Revenue- calls 5,460,000 65,520,000 assuming a 7 day working week with average revenue of 180k per day.
Revenue-internet 1,157,000 13,884,000 estimated on basis of 290k per week from the 4 computers and multi purpose machine.
Cost of sales(75%) -4,095,000 -49,140,000 estimated on average margins of all calls but this fluctuates depending on margins of specific destinations called. This has been estimated on current margin.
credit transfer cost -102,375 -1,228,500 Charged as credit card fee on purchase from US VOIP company, allocated 2.5% of cost of sales.
Franchise fee -54,600 -655,200 1% of gross turnover
Gross profit 2,365,025 28,380,300
Over heads
Rent 400,000 4,800,000 estimated based on location in Kampala suburbs
Internet 320,000 3,840,000 estimated on basis of 200k for 512kbps for phones and internet
Staff costs 500,000 6,000,000 estimated on basis of 2 staff and 1 IT support personnel(part time).
other overheads 150,000 1,800,000 estimated. Excludes depreciation and other none cash adjustments or cost of financing.
Sub Total 1,370,000 16,440,000
Profit/Loss 995,025 11,940,300
Capital investment 20,383,275
ROI(years) 1.71
2. Return on capital

On the basis of the above profit picture therefore, this business should be able to have a return on capital of 1.71 years. A word of caution here. The model above assumes full capacity growth and so may not necessarily reflect a start up business in say its first few months. In addition the model assumes the internet cafe and call shop will run side by side and concurrently. I have done a separate analysis of the VOIP model on its own and from my analysis it will take 90 years to get a return on your capital! There is therefore no alternative for a VOIP investor to integrate the call shop and the VOIP services.

3. Diversified services

Despite the fierce competition, a VOIP business can survive by being diverse. Many VOIP providers do not only provide low cost international calls. They also provide other related services like cheap calls on your internet enabled phone, a foreign number(for example USA) even while in Uganda and use of VOIP in homes/offices. Some like this company provide a special Uganda rate. In addition many integrate an internet cafe within their models as well as selling telephones and accessories. The diverisifed services spread the over head costs and enable continued profitability. In the profitability analysis above, I assume this business is diverse offering both VOIP and internet cafe services.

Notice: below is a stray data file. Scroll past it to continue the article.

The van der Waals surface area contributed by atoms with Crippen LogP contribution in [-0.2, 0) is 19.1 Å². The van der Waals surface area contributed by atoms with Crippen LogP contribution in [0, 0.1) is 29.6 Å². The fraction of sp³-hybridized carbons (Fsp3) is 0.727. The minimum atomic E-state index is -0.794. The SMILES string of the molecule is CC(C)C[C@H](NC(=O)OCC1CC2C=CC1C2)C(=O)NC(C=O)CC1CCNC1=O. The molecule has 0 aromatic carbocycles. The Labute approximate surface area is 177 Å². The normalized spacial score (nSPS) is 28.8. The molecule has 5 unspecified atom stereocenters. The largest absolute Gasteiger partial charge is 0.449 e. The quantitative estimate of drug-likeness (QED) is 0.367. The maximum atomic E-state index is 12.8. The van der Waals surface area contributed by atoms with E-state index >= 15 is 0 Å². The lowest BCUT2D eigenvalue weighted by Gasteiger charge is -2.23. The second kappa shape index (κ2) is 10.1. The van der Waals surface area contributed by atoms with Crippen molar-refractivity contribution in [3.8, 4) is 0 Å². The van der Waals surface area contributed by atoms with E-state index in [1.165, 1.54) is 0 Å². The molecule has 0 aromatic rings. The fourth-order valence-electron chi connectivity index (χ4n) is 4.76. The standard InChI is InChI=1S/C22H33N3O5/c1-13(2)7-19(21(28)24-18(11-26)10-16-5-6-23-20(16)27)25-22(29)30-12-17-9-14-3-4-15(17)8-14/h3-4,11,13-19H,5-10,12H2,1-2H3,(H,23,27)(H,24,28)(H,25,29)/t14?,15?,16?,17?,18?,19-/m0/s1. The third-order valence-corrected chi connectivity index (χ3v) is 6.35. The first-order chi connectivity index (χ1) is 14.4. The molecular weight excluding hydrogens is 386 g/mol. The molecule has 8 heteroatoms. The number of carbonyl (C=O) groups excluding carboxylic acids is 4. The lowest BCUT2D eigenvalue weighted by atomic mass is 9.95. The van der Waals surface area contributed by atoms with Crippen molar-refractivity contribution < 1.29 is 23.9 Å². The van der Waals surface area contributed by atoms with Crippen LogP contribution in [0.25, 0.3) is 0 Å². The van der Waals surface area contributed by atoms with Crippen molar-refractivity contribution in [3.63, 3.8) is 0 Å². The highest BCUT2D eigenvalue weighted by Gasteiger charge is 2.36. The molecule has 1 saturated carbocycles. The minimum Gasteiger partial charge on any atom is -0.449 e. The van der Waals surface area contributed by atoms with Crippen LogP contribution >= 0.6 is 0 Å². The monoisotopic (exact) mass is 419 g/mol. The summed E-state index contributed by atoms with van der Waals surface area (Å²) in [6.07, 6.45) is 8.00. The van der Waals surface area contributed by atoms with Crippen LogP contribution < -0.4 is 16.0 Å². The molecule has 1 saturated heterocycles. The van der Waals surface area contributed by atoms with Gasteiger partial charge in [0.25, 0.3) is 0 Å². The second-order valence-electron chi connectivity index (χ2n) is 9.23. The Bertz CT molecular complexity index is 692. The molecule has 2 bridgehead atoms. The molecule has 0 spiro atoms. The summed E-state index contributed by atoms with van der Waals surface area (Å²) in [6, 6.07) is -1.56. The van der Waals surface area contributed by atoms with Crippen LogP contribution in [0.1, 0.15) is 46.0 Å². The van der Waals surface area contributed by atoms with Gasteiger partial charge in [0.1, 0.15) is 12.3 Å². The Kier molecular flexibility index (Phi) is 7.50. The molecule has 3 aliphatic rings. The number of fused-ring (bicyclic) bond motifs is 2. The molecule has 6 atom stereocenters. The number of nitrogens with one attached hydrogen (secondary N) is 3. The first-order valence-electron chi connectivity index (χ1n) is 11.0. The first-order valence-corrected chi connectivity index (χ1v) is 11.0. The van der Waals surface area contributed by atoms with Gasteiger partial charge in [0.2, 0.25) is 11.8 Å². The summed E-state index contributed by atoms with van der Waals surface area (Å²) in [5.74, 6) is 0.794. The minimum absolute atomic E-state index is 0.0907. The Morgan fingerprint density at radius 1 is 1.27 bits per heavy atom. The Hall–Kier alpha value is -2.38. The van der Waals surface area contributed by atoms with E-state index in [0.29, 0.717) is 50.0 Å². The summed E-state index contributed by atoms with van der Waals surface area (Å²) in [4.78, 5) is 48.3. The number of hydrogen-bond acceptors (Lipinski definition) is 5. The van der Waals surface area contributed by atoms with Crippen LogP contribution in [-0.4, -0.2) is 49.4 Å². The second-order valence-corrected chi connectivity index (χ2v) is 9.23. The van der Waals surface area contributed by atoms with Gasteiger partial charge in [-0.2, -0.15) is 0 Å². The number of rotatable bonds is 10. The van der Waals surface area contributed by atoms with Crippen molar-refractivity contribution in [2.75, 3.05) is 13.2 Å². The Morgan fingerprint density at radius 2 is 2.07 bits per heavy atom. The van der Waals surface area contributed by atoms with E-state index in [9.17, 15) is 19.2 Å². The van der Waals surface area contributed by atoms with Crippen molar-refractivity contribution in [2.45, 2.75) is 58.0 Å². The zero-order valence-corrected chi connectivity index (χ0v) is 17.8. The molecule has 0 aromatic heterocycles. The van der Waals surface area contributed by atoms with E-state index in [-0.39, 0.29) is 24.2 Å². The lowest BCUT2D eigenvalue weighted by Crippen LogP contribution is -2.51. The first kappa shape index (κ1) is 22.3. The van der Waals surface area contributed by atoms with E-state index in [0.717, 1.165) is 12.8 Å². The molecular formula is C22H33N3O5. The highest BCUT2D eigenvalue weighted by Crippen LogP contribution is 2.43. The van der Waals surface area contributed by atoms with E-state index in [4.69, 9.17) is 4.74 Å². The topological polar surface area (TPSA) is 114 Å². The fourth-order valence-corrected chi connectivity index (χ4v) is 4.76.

4. Franchise model.

The beauty about a VOIP business is that it is very scalable meaning you can keep on expanding to other towns, other urban centres, other countries. The typical VOIP provider will give you a software management system which can be accessed anywhere on the internet (after all since calls are made over the internet, call logs are likewise internet based). This gives a key advantage of remote monitoring for the business owner. You don’t have to necessarily worry about revenue as you can remotely monitor the sales(calls) on a real time basis because the call logs display calls(and costs) as they occur. The model can therefore be replicated by having you the business owner setting up agents who also get access to your system. I believe this is the model that this Ugandan VOIP company is promoting.

SUMMARISING AND THE FINAL WORD
First the numbers

On the basis of my analysis:

  • Capital investment(internet and VOIP equipment) (A): Shs 20,383,275
  • Revenue per year: Shs 79,404,000
  • Profit per year (after all expenses (B) is Shs 11,940,300
  • Return on capital(years to get capital back or A/B) is 1.71 years,
Now the basics you must get right before investing.
  • Internet stability and reliability. Get a good ISP who supports VOIP
  • Diversification of services. Don’t only do the VOIP services, consider an internet cafe, multipurpose machine, WIFI hot spots or even selling cell phones and related accessories.
  • Location, Location, Location. This business best thrives in an urban setting with heavy traffic particularly of business users.
  • Get an IT person, VOIP can be tricky to continuously configure.
FINAL WORD, YES OR NO?

This is not an easy sector to invest in with internet stability as well as the fierce competition with local telecom companies who now offer some good international calling bundles. Furthermore the exchange rates are continually changing due to the falling shilling hence potentially eating into the profit. I know many VOIP businesses that have failed and so to invest in it you need to have not only technology know how but like looking at the financial numbers as the margins can be very tight! A business which has taken off can however enjoy a significant amount of turnover and diversifying and expansion through franchising seem to hold the key to success.

P.S

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And now the disclaimer: While I have taken steps to research this information as well as based on my experience, you should not rely on the information given here to base your investment decisions. You should seek business advice from a professional knowledgeable of your specific circumstances. I shall therefore not be held responsible for any loss you may incur when acting on this information.